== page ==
My first exposure to Black Sabbath was, remarkably enough, via a post-Ozzy track. “Trashed” (released on 1983s Born Again) appeared on the Masters Of Metal compilation in 1984, and I wore that tape out. Shortly thereafter I discovered “Iron Man” and fell in love with side A of Paranoid. While I did spend some time absorbing the Ozzy-era catalog, for whatever reason I never moved beyond Sabbath Bloody Sabbath. I’d run across the last two Ozzy Sabbath albums, Technical Ecstasy and Never Say Die!, all the time at the used record stores (and still do…) and just on visual impact alone they didn’t seem to fit the Black Sabbath mold at all. It’s not that I didn’t like the covers. On the contrary, I think the front of Technical Ecstasy is one of the great all time jackets. But they certainly don’t fit the psychedelic doom-and-gloom of the band’s earlier releases. At that time I had no concept of Hipgnosis, but the separation from prior albums makes sense when you realize the design duties had been turned over to a team with deep artistic sensibilities.
After years and years of flipping past these titles and thinking, “Someday I’ll pick these up…”, they came my way as part of a big batch of freebies. In fact the load included the first nine Sabbath records. Unfortunately most had covers that were molded and rotted from water damage (though the records were pristine and came out looking like-new after a cleaning). That is all except for Technical Ecstasy and Never Say Day! It was like it was meant to be.
Technical Ecstasy (1976)
The record opens strong with “Back Street Kids”, a driving rhythm overlaid with other-worldly vocals from Ozzy. A bit of the self-indulgent, existential doom that inspires so much of Sabbath’s vocals returns for us on “You Won’t Change Me”, but that’s followed by the very un-Sabbath-like “It’s Alright”, a sort of proto-shoegaze song if there ever was one. The guitar solos feel like they’re influenced by what was happening elsewhere in rock at the time – the jam at the end of “Gypsy” has elements that would have been just at home on a Pink Floyd or Van Halen track from the same period.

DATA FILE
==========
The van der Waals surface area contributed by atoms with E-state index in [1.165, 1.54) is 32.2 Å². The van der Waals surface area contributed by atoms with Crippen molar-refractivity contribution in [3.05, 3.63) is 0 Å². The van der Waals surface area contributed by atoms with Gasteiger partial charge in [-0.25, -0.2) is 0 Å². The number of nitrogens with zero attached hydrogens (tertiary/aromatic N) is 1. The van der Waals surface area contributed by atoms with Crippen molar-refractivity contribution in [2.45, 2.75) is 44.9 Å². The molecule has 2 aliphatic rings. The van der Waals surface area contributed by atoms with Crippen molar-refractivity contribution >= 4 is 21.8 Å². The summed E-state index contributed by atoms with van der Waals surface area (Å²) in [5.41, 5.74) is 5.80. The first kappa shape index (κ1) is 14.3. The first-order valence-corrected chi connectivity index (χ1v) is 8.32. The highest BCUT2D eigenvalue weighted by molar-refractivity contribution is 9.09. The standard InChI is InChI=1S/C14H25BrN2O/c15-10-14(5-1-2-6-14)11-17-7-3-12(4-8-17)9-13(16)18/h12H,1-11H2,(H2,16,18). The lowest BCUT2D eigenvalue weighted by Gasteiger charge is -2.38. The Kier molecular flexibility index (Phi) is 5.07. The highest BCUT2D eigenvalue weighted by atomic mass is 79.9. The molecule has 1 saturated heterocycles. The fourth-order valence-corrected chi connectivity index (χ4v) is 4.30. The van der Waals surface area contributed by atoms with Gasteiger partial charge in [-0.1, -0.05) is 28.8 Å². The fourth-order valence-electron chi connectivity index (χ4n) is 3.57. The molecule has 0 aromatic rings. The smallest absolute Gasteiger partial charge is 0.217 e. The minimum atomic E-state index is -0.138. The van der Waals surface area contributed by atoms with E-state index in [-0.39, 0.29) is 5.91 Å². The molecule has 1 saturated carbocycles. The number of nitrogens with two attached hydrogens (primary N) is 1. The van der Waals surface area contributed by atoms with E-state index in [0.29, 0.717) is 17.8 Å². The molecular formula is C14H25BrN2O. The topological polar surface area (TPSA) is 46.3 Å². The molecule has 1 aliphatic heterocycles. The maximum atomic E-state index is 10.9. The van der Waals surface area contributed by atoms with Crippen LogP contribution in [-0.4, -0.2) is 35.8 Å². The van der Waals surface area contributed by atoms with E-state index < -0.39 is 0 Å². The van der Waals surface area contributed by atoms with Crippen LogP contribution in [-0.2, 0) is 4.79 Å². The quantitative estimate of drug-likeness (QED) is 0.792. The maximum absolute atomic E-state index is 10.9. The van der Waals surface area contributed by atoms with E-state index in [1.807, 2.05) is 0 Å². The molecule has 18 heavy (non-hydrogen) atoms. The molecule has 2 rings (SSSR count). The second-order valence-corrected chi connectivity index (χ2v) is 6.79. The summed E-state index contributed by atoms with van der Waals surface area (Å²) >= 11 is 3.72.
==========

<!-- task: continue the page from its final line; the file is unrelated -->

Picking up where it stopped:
The B side opens with the groovy “All Moving Parts (Stand Still)”, all blues rock riffs and steady pacing. And the keyboards on “Rock ‘N’ Roll Doctor”? They’re straight out of 1950s first generation rock ‘n’ roll.
For someone like me (and seemingly for a lot of other people, given the reviews this received) Technical Ecstasy is a very un-Sabbath-like record. I wonder what my reaction would be to it if it had been done by a band I’d never heard of before. I’d probably like it more than I do. Which isn’t to say it’s bad; it’s just not your typical Sabbath album.
Never Say Die! (1978)
The recording of Never Say Die! appears to have encompassed every cliche of a rock band melting down. Too much drug and alcohol use. Firing the lead singer, then having him come back and refuse to sing the songs the band wrote in his absence. Booking a studio in another country sight-unseen and not being able to capture your band’s sound in it. And in fact it was the last album Ozzy did with Sabbath for three decades, finally returning to the fold in 2013 for the recording of 13.
Despite all of that, there’s a lot to like on Never Say Die! The title track is bad-ass and “A Hard Rock” has some pretty sharp edges, the pair being way harder than anything that on Technical Ecstasy. In fact the entire A side of this sucker is rock solid, though I confess my opinion may be influenced by listening to it immediately after Technical Ecstasy, as Never Say Die! clearly has more in common with early Sabbath. The only criticism I have of the side is that the recording quality is a bit inconsistent – it sounds like the last three songs on are quieter than the first two, to the point where I needed to actually turn up the volume. On the B side the much-maligned jazz influences come out, but despite that I’ll go out on a limb and say that “Air Dance” is one Sabbath’s best songs, and I don’t just mean on Never Say Die!
I know this album isn’t as heavy as the early stuff, but it holds up well.